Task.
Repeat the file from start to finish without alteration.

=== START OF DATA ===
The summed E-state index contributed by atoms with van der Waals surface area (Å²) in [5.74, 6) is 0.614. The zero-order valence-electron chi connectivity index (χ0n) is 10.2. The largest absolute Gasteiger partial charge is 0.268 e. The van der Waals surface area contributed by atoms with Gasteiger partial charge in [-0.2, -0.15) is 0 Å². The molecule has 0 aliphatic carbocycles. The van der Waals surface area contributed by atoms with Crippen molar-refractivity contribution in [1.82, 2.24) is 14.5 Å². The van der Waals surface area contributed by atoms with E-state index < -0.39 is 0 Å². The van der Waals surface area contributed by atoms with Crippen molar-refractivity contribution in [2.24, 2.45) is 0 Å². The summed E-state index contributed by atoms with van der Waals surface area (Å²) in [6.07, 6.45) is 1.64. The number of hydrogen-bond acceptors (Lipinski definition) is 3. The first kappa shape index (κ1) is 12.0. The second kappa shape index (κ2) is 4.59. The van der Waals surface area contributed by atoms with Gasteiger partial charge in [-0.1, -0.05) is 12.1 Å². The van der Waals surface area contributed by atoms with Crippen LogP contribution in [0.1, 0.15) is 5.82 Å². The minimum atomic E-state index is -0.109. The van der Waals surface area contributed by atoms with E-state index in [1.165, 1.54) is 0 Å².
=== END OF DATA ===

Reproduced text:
The summed E-state index contributed by atoms with van der Waals surface area (Å²) in [5.74, 6) is 0.614. The zero-order valence-electron chi connectivity index (χ0n) is 10.2. The largest absolute Gasteiger partial charge is 0.268 e. The van der Waals surface area contributed by atoms with Gasteiger partial charge in [-0.2, -0.15) is 0 Å². The molecule has 0 aliphatic carbocycles. The van der Waals surface area contributed by atoms with Crippen molar-refractivity contribution in [1.82, 2.24) is 14.5 Å². The van der Waals surface area contributed by atoms with E-state index < -0.39 is 0 Å². The van der Waals surface area contributed by atoms with Crippen molar-refractivity contribution in [2.24, 2.45) is 0 Å². The summed E-state index contributed by atoms with van der Waals surface area (Å²) in [6.07, 6.45) is 1.64. The number of hydrogen-bond acceptors (Lipinski definition) is 3. The first kappa shape index (κ1) is 12.0. The second kappa shape index (κ2) is 4.59. The van der Waals surface area contributed by atoms with Gasteiger partial charge in [-0.1, -0.05) is 12.1 Å². The van der Waals surface area contributed by atoms with Crippen LogP contribution in [0.1, 0.15) is 5.82 Å². The minimum atomic E-state index is -0.109. The van der Waals surface area contributed by atoms with E-state index in [1.165, 1.54) is 0 Å².